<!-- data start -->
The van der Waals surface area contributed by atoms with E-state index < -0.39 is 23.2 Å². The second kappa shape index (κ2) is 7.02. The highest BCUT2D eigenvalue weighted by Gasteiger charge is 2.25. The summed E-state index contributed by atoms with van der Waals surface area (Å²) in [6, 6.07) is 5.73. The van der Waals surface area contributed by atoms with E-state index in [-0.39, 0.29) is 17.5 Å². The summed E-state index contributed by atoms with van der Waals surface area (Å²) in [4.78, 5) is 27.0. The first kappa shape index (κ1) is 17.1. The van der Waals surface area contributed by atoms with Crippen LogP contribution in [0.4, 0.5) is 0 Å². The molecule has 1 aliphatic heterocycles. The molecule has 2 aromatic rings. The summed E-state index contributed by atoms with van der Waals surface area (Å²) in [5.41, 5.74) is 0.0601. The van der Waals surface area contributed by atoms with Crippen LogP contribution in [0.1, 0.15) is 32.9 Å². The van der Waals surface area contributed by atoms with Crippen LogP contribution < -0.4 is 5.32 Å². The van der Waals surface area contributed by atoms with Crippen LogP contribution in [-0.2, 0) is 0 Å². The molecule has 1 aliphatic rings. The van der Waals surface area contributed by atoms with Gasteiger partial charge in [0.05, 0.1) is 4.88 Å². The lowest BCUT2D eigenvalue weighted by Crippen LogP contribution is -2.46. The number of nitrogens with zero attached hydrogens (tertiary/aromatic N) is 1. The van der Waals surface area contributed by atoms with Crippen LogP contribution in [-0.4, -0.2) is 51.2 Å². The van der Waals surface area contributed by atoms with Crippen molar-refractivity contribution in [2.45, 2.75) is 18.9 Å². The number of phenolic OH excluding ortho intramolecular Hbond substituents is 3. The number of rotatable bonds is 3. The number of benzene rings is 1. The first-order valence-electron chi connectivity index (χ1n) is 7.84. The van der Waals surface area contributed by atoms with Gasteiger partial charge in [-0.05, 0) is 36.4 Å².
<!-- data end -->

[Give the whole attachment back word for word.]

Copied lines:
The van der Waals surface area contributed by atoms with E-state index < -0.39 is 23.2 Å². The second kappa shape index (κ2) is 7.02. The highest BCUT2D eigenvalue weighted by Gasteiger charge is 2.25. The summed E-state index contributed by atoms with van der Waals surface area (Å²) in [6, 6.07) is 5.73. The van der Waals surface area contributed by atoms with E-state index in [-0.39, 0.29) is 17.5 Å². The summed E-state index contributed by atoms with van der Waals surface area (Å²) in [4.78, 5) is 27.0. The first kappa shape index (κ1) is 17.1. The van der Waals surface area contributed by atoms with Crippen LogP contribution in [0.4, 0.5) is 0 Å². The molecule has 1 aliphatic heterocycles. The molecule has 2 aromatic rings. The summed E-state index contributed by atoms with van der Waals surface area (Å²) in [5.41, 5.74) is 0.0601. The van der Waals surface area contributed by atoms with Crippen LogP contribution in [0.1, 0.15) is 32.9 Å². The van der Waals surface area contributed by atoms with Crippen LogP contribution < -0.4 is 5.32 Å². The van der Waals surface area contributed by atoms with Crippen LogP contribution in [-0.2, 0) is 0 Å². The molecule has 1 aliphatic rings. The van der Waals surface area contributed by atoms with Gasteiger partial charge in [0.05, 0.1) is 4.88 Å². The lowest BCUT2D eigenvalue weighted by Crippen LogP contribution is -2.46. The number of nitrogens with zero attached hydrogens (tertiary/aromatic N) is 1. The van der Waals surface area contributed by atoms with Crippen LogP contribution in [-0.4, -0.2) is 51.2 Å². The van der Waals surface area contributed by atoms with Crippen molar-refractivity contribution in [2.45, 2.75) is 18.9 Å². The number of phenolic OH excluding ortho intramolecular Hbond substituents is 3. The number of rotatable bonds is 3. The number of benzene rings is 1. The first-order valence-electron chi connectivity index (χ1n) is 7.84. The van der Waals surface area contributed by atoms with Gasteiger partial charge in [-0.05, 0) is 36.4 Å².